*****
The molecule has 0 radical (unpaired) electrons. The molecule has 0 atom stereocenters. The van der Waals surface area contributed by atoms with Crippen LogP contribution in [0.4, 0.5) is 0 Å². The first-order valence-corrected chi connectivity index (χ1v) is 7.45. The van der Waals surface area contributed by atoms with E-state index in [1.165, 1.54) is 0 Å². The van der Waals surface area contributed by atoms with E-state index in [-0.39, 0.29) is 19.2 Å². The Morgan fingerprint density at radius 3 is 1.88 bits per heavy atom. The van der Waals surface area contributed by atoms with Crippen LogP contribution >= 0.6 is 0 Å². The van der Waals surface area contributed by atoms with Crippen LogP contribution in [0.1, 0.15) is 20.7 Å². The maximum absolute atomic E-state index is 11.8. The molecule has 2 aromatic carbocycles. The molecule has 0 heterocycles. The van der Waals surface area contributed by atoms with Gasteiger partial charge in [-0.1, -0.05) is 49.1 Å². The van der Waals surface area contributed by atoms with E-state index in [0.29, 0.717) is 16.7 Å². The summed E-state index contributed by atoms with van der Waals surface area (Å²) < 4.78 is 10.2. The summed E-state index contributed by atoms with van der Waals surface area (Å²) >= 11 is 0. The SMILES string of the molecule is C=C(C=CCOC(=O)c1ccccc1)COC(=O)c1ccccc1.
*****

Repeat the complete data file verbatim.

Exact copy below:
The molecule has 0 radical (unpaired) electrons. The molecule has 0 atom stereocenters. The van der Waals surface area contributed by atoms with Crippen LogP contribution in [0.4, 0.5) is 0 Å². The first-order valence-corrected chi connectivity index (χ1v) is 7.45. The van der Waals surface area contributed by atoms with E-state index in [1.165, 1.54) is 0 Å². The van der Waals surface area contributed by atoms with E-state index in [-0.39, 0.29) is 19.2 Å². The Morgan fingerprint density at radius 3 is 1.88 bits per heavy atom. The van der Waals surface area contributed by atoms with Crippen LogP contribution >= 0.6 is 0 Å². The van der Waals surface area contributed by atoms with Crippen LogP contribution in [0.1, 0.15) is 20.7 Å². The maximum absolute atomic E-state index is 11.8. The molecule has 2 aromatic carbocycles. The molecule has 0 heterocycles. The van der Waals surface area contributed by atoms with Gasteiger partial charge in [-0.1, -0.05) is 49.1 Å². The van der Waals surface area contributed by atoms with E-state index in [0.29, 0.717) is 16.7 Å². The summed E-state index contributed by atoms with van der Waals surface area (Å²) < 4.78 is 10.2. The summed E-state index contributed by atoms with van der Waals surface area (Å²) >= 11 is 0. The SMILES string of the molecule is C=C(C=CCOC(=O)c1ccccc1)COC(=O)c1ccccc1.